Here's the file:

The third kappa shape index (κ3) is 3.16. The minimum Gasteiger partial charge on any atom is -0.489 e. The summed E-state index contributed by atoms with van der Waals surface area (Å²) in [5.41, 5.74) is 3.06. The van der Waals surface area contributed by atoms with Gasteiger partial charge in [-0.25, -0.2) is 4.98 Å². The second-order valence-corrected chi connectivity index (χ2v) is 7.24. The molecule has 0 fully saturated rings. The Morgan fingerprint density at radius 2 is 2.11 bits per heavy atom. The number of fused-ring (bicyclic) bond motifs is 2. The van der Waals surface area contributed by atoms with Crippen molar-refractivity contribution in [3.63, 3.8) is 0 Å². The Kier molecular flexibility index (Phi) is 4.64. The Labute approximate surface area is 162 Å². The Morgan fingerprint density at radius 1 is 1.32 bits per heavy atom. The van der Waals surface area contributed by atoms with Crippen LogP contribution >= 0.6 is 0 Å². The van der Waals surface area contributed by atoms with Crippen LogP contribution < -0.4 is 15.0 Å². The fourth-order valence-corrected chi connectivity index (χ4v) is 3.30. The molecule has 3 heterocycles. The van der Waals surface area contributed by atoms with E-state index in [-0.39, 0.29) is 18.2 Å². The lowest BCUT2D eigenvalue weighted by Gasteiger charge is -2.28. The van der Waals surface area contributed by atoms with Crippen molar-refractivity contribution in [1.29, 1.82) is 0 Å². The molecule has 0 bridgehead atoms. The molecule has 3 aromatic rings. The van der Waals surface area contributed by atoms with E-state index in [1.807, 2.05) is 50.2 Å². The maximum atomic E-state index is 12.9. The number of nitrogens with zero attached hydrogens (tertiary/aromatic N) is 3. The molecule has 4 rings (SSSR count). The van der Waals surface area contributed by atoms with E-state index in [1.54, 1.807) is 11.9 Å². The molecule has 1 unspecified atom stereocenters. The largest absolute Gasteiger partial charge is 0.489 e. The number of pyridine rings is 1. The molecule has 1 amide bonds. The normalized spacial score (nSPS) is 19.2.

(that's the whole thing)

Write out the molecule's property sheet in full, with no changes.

The third kappa shape index (κ3) is 3.16. The minimum Gasteiger partial charge on any atom is -0.489 e. The summed E-state index contributed by atoms with van der Waals surface area (Å²) in [5.41, 5.74) is 3.06. The van der Waals surface area contributed by atoms with Gasteiger partial charge in [-0.25, -0.2) is 4.98 Å². The second-order valence-corrected chi connectivity index (χ2v) is 7.24. The molecule has 0 fully saturated rings. The Morgan fingerprint density at radius 2 is 2.11 bits per heavy atom. The number of fused-ring (bicyclic) bond motifs is 2. The van der Waals surface area contributed by atoms with Crippen molar-refractivity contribution in [3.63, 3.8) is 0 Å². The Kier molecular flexibility index (Phi) is 4.64. The Labute approximate surface area is 162 Å². The Morgan fingerprint density at radius 1 is 1.32 bits per heavy atom. The van der Waals surface area contributed by atoms with Crippen LogP contribution >= 0.6 is 0 Å². The van der Waals surface area contributed by atoms with Crippen LogP contribution < -0.4 is 15.0 Å². The fourth-order valence-corrected chi connectivity index (χ4v) is 3.30. The molecule has 3 heterocycles. The van der Waals surface area contributed by atoms with E-state index in [-0.39, 0.29) is 18.2 Å². The lowest BCUT2D eigenvalue weighted by Gasteiger charge is -2.28. The van der Waals surface area contributed by atoms with Crippen molar-refractivity contribution in [1.29, 1.82) is 0 Å². The molecule has 0 bridgehead atoms. The molecule has 3 aromatic rings. The van der Waals surface area contributed by atoms with E-state index in [1.807, 2.05) is 50.2 Å². The maximum atomic E-state index is 12.9. The number of nitrogens with zero attached hydrogens (tertiary/aromatic N) is 3. The molecule has 4 rings (SSSR count). The van der Waals surface area contributed by atoms with E-state index in [1.54, 1.807) is 11.9 Å². The molecule has 1 unspecified atom stereocenters. The largest absolute Gasteiger partial charge is 0.489 e. The number of pyridine rings is 1. The molecule has 1 amide bonds. The normalized spacial score (nSPS) is 19.2.